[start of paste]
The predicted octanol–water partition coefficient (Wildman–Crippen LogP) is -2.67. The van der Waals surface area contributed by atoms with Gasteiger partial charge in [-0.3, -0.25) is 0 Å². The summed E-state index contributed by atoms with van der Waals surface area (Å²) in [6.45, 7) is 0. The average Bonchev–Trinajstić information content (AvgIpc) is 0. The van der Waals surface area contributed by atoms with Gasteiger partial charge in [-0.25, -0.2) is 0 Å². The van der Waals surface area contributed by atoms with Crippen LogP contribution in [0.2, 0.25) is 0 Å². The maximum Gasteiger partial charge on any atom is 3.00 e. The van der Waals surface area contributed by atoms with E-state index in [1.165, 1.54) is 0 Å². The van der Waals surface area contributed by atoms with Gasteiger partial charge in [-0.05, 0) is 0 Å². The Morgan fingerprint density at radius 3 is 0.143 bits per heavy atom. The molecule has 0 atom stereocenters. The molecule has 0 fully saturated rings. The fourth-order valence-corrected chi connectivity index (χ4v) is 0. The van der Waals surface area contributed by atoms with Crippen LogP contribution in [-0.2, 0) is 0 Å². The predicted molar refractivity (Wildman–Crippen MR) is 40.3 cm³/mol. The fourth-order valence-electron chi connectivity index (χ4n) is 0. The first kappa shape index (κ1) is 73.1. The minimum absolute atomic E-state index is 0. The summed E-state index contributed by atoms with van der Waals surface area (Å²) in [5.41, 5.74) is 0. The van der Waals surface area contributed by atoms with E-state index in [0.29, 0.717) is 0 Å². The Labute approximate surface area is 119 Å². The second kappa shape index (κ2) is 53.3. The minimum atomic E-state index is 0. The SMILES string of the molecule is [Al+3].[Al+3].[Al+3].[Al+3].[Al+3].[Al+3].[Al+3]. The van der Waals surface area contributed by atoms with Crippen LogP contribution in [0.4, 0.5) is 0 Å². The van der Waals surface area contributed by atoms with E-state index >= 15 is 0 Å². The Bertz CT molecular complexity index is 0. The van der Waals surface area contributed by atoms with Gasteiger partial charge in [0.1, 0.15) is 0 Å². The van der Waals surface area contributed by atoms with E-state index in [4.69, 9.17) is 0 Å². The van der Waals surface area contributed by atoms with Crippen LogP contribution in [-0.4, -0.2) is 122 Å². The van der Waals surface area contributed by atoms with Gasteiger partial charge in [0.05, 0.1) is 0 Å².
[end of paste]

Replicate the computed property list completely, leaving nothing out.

The predicted octanol–water partition coefficient (Wildman–Crippen LogP) is -2.67. The van der Waals surface area contributed by atoms with Gasteiger partial charge in [-0.3, -0.25) is 0 Å². The summed E-state index contributed by atoms with van der Waals surface area (Å²) in [6.45, 7) is 0. The average Bonchev–Trinajstić information content (AvgIpc) is 0. The van der Waals surface area contributed by atoms with Gasteiger partial charge in [-0.25, -0.2) is 0 Å². The van der Waals surface area contributed by atoms with Crippen LogP contribution in [0.2, 0.25) is 0 Å². The maximum Gasteiger partial charge on any atom is 3.00 e. The van der Waals surface area contributed by atoms with E-state index in [1.165, 1.54) is 0 Å². The van der Waals surface area contributed by atoms with Gasteiger partial charge in [-0.05, 0) is 0 Å². The Morgan fingerprint density at radius 3 is 0.143 bits per heavy atom. The molecule has 0 atom stereocenters. The molecule has 0 fully saturated rings. The fourth-order valence-corrected chi connectivity index (χ4v) is 0. The van der Waals surface area contributed by atoms with Crippen LogP contribution in [-0.2, 0) is 0 Å². The predicted molar refractivity (Wildman–Crippen MR) is 40.3 cm³/mol. The fourth-order valence-electron chi connectivity index (χ4n) is 0. The first kappa shape index (κ1) is 73.1. The minimum absolute atomic E-state index is 0. The summed E-state index contributed by atoms with van der Waals surface area (Å²) in [5.41, 5.74) is 0. The van der Waals surface area contributed by atoms with E-state index in [0.29, 0.717) is 0 Å². The Labute approximate surface area is 119 Å². The second kappa shape index (κ2) is 53.3. The minimum atomic E-state index is 0. The SMILES string of the molecule is [Al+3].[Al+3].[Al+3].[Al+3].[Al+3].[Al+3].[Al+3]. The van der Waals surface area contributed by atoms with Crippen LogP contribution in [0.4, 0.5) is 0 Å². The van der Waals surface area contributed by atoms with E-state index >= 15 is 0 Å². The Bertz CT molecular complexity index is 0. The van der Waals surface area contributed by atoms with Gasteiger partial charge in [0.1, 0.15) is 0 Å². The van der Waals surface area contributed by atoms with E-state index in [4.69, 9.17) is 0 Å². The van der Waals surface area contributed by atoms with Crippen LogP contribution in [-0.4, -0.2) is 122 Å². The van der Waals surface area contributed by atoms with Gasteiger partial charge in [0.05, 0.1) is 0 Å².